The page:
An Open Letter to All Students

Everybody at the speed of light tends to become a nobody.  – Marshall McLuhan

An Open Letter to All Students,

Look up! That’s right, put your smart phones away, look me in the eye and listen to me for just a few minutes. Seriously, I mean it; your future may depend on it!

Don’t worry. I am not going to tell you how you should NOT use your mobile device or judge you. I have taught, observed and spoken with enough of you about digital technology over the years to know that the vast majority of you are decent, respectful human beings who, like me, make mistakes from time to time.

I know that your time is precious and that there are a gazillion things you could be doing with your mobile device right now, like chatting and playing online games with your friends via at least a dozen trendy social media and gaming apps; or capturing cool photos and videos of one another, tagging and uploading them to the internet.

You might even be texting, blogging or video-calling about how much you love your new sneakers or the amazing adventures you have planned for the summer. These are all valid and wonderful ways to celebrate the miracle of digital technology. You should keep doing these things!

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I just want a minute or two to share three suggestions that may enhance your valuable time and perhaps alter, for the better, your life’s path.

  1. Always be positive. Whether you are online or offline, in person or in cyberspace, strive always to be upbeat, kind and gentle with yourself and others. Use digital technology and social media to stay in touch with family and friends and create a positive digital identity that you, your parents and teachers would be proud of. Build one another up by sharing all the incredibly wonderful things you are already doing in your school communities (charity fundraisers, arts, science and technology fairs, community partnerships etc.). If you are always positive and THINK before you speak or post online – this will go a long way in helping you to construct a positive persona and digital footprint, thereby avoiding potentially embarrassing, hurtful and perhaps tragic situations.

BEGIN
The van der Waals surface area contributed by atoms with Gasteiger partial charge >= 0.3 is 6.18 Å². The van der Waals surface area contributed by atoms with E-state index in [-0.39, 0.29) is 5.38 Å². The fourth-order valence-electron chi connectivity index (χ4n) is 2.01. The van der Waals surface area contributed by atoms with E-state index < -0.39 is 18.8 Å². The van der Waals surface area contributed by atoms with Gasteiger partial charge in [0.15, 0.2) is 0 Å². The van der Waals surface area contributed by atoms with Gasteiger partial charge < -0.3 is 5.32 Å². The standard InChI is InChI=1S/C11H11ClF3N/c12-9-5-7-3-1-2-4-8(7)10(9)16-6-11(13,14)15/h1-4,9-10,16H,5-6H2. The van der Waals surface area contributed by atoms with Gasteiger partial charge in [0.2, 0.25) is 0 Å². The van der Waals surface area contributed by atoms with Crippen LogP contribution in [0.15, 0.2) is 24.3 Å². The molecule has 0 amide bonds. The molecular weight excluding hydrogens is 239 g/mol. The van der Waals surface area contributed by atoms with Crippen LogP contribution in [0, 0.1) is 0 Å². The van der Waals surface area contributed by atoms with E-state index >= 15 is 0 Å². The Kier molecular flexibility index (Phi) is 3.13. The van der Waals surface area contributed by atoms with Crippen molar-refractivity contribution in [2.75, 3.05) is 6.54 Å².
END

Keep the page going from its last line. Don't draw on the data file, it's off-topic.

2. Strive for balance in everything you do. It doesn’t take a genius to know that spending too much time doing anything: sleeping, listening to music, playing video games, or watching videos, is likely not good for your physical, emotional, intellectual or social well-being. Take some time every day to go outside and walk, run, or cycle in the natural environment. This would be a perfect chance to exercise your body and clear your mind, while celebrating, appreciating and enjoying nature.
  3. Be thankful. Make time to slow down, meditate, reflect on and be thankful for all the gifts in your life: family, friends, shelter, food, health and the natural environment. By slowing down, being appreciative and thankful for the people and possessions in your life- you will gain a deeper understanding and respect for them.

Remember, all it takes is one thoughtless moment: sending an angry text, posting or sharing online an inappropriate or embarrassing comment, photo or video of yourself or others – to derail your dreams. Ironically, by slowing down, thinking, being thankful and periodically looking up from your digital gadgets – you may just find a sense of peace, balance and new appreciation for life and all its wonders.

Photo Credit: jesslef

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